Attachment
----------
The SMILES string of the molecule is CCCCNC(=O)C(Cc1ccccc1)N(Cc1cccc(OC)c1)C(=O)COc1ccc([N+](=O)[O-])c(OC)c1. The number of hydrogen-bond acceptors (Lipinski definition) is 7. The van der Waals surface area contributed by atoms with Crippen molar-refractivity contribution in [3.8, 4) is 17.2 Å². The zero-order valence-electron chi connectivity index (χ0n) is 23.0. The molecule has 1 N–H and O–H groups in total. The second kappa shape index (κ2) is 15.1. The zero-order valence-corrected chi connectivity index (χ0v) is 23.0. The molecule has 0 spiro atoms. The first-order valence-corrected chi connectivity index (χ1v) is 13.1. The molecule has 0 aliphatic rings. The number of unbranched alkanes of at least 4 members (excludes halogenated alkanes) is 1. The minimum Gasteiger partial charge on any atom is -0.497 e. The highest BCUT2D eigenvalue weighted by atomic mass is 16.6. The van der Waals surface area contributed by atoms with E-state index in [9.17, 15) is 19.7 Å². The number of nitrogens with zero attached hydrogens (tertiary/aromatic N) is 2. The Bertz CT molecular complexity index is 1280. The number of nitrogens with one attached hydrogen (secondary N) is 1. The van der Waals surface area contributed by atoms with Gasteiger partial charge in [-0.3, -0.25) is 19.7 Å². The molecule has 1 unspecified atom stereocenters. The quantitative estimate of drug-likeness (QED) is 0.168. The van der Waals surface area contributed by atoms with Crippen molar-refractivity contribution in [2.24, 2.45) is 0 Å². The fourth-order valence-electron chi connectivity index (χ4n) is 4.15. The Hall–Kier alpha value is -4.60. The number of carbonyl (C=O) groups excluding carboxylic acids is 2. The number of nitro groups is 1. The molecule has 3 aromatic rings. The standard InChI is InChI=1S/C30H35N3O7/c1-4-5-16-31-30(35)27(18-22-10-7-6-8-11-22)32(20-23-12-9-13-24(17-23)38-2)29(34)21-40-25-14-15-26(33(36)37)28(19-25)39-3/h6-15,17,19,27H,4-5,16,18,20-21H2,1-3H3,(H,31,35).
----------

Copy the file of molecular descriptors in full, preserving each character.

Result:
The SMILES string of the molecule is CCCCNC(=O)C(Cc1ccccc1)N(Cc1cccc(OC)c1)C(=O)COc1ccc([N+](=O)[O-])c(OC)c1. The number of hydrogen-bond acceptors (Lipinski definition) is 7. The van der Waals surface area contributed by atoms with Crippen molar-refractivity contribution in [3.8, 4) is 17.2 Å². The zero-order valence-electron chi connectivity index (χ0n) is 23.0. The molecule has 1 N–H and O–H groups in total. The second kappa shape index (κ2) is 15.1. The zero-order valence-corrected chi connectivity index (χ0v) is 23.0. The molecule has 0 spiro atoms. The first-order valence-corrected chi connectivity index (χ1v) is 13.1. The molecule has 0 aliphatic rings. The number of unbranched alkanes of at least 4 members (excludes halogenated alkanes) is 1. The minimum Gasteiger partial charge on any atom is -0.497 e. The highest BCUT2D eigenvalue weighted by atomic mass is 16.6. The van der Waals surface area contributed by atoms with E-state index in [9.17, 15) is 19.7 Å². The number of nitrogens with zero attached hydrogens (tertiary/aromatic N) is 2. The Bertz CT molecular complexity index is 1280. The number of nitrogens with one attached hydrogen (secondary N) is 1. The van der Waals surface area contributed by atoms with Gasteiger partial charge in [-0.3, -0.25) is 19.7 Å². The molecule has 1 unspecified atom stereocenters. The quantitative estimate of drug-likeness (QED) is 0.168. The van der Waals surface area contributed by atoms with Crippen molar-refractivity contribution in [2.24, 2.45) is 0 Å². The fourth-order valence-electron chi connectivity index (χ4n) is 4.15. The Hall–Kier alpha value is -4.60. The number of carbonyl (C=O) groups excluding carboxylic acids is 2. The number of nitro groups is 1. The molecule has 3 aromatic rings. The standard InChI is InChI=1S/C30H35N3O7/c1-4-5-16-31-30(35)27(18-22-10-7-6-8-11-22)32(20-23-12-9-13-24(17-23)38-2)29(34)21-40-25-14-15-26(33(36)37)28(19-25)39-3/h6-15,17,19,27H,4-5,16,18,20-21H2,1-3H3,(H,31,35).